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Novell/Microsoft Deal -- The Success That Wasn't

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Microsoft-Novell: Has Their Deal Made a Difference?

Illuminata analyst Gordon Haff sees little impact.

"Overall, it's hard to see a lot of impact to date in the sense that there haven't been major market share shifts among any of the major players," Haff said.

451 Group analyst Matthew Aslett is on the same side of the fence, noting that the overall impact of the agreement has not been as great as people might have expected, or feared, depending on their point of view.

"Microsoft's purchase of $240 million worth of support certificates for joint customers produced a boost for Novell's Linux revenue, but it doesn't appear to have had any impact on Red Hat's business," Aslett told InternetNews.com.

A Red Hat spokesperson was not immediately available for comment.

Beyond the business impact there is the interoperability side of the equation to consider, as well.

"There could still be some long-term impact from the interoperability initiatives around virtualization, as well as systems and identity management, but it could be some time before customers see the results," Aslett said.


Matt Aslett and Gordon Haff rightly point out that there's little real change. They must be aware of the 'coupon effect', which is bound to run out of steam fairly soon. Novell uses its temporary stock of coupons to make itself appear like a growth company, which it is not (jobs are being axed, for starters).

The analysts above do not merely drink the Redmond-Waltham Kool-Aid (joint press releases or PR pitch, which are sometimes parroted by journalists very blindly). In the case of Matt, also knows that Microsoft is deceiving the press (just watch what Susan Hauser did there). It's nice to see that a journalist who has turned into an analyst maintained the same position, based on his own expriences as a reporter.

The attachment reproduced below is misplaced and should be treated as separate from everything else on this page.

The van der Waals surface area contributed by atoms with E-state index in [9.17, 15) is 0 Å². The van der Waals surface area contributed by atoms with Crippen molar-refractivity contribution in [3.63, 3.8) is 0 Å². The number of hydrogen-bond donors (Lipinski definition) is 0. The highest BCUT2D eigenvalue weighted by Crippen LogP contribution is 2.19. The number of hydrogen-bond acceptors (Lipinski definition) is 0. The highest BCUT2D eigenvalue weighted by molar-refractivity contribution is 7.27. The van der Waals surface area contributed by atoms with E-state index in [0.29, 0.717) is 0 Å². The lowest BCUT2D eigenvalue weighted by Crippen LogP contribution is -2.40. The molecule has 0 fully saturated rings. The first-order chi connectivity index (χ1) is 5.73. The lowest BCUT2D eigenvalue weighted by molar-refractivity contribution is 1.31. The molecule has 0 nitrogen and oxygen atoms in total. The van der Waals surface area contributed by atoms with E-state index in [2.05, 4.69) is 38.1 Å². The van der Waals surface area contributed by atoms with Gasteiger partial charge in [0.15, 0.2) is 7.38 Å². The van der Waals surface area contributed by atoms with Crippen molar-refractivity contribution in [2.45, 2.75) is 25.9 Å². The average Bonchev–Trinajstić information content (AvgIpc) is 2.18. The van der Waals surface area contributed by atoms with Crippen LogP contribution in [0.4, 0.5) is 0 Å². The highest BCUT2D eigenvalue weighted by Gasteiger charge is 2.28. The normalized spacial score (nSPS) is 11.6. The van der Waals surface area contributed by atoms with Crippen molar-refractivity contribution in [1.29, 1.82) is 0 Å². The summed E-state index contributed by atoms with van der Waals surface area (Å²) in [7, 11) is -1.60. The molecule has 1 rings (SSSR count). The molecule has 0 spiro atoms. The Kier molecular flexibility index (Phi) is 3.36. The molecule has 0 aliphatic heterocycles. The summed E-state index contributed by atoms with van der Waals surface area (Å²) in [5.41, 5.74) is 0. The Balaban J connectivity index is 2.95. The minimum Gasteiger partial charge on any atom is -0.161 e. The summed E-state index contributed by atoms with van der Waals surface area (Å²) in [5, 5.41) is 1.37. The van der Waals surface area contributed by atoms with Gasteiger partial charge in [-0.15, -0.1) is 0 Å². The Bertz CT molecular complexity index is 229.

eWeek has another article on this topic. It is summarised as follows:

One year after former arch-rivals Microsoft and Novell partner up, what has resulted from their alliance?


Peter Galli, in my eyes at least, is one whose credibility is becoming a tad iffy after biased reporting and a big mistake in an article about virtualisation (misquoting Sam Ramji). Nonetheless, here is anohter article from eWeek.

Microsoft and Novell are using the one-year anniversary of their interoperability agreement to tout the increasing number of enterprise customers who are signing up because of the benefits offered through the collaboration.


The article talks about 30 new customers that signed up for "Microsoft's Linux Support Coupons". I've received an anonymous leak from one of these potential "new customers" and I am detemined to finally reveal how Microsoft and Novell -- just like a couple of hounds -- use FUD and other tricks to market themselves. It's an anti-Mandriva/Red Hat/Ubuntu deal. That's what it is. Microsoft is still trying to buy the market, essentially by 'bribing' or pressuring Linux distributors to defect and pay 'tax' for nothing of any substance.

Novell coupons warning



This is utterly disturbing because Novell and Microsoft are willing to share the flesh of a Free software corpse. Later on, Microsoft will eliminate Novell as well. History teaches us that lesson.

”When the coupons finally run out, Novell will begin selling its body.“I might be able to bring out the details about Novell approaching a company while hiding the company's identity. This requires careful work, so it will probably be posted late in the weekend (if at all).

Remember this: Novell's coupsons are worthless. Those coupons won't last (they are limited) and they represent a case where Novell needs Microsoft's 'permission' to sell GNU/Linux. Novell is now too dependent on (and thus loyal to) Microsoft. Just look at Novell's treatment of OOXML, for example. When the coupons finally run out, Novell will begin selling its body. It will be lucky to stay a 5,000-employee work[h|k]force because Microsoft devours its legacy business.

It didn't have to be like this. Novell did it to itself. It sold out.

Sellout



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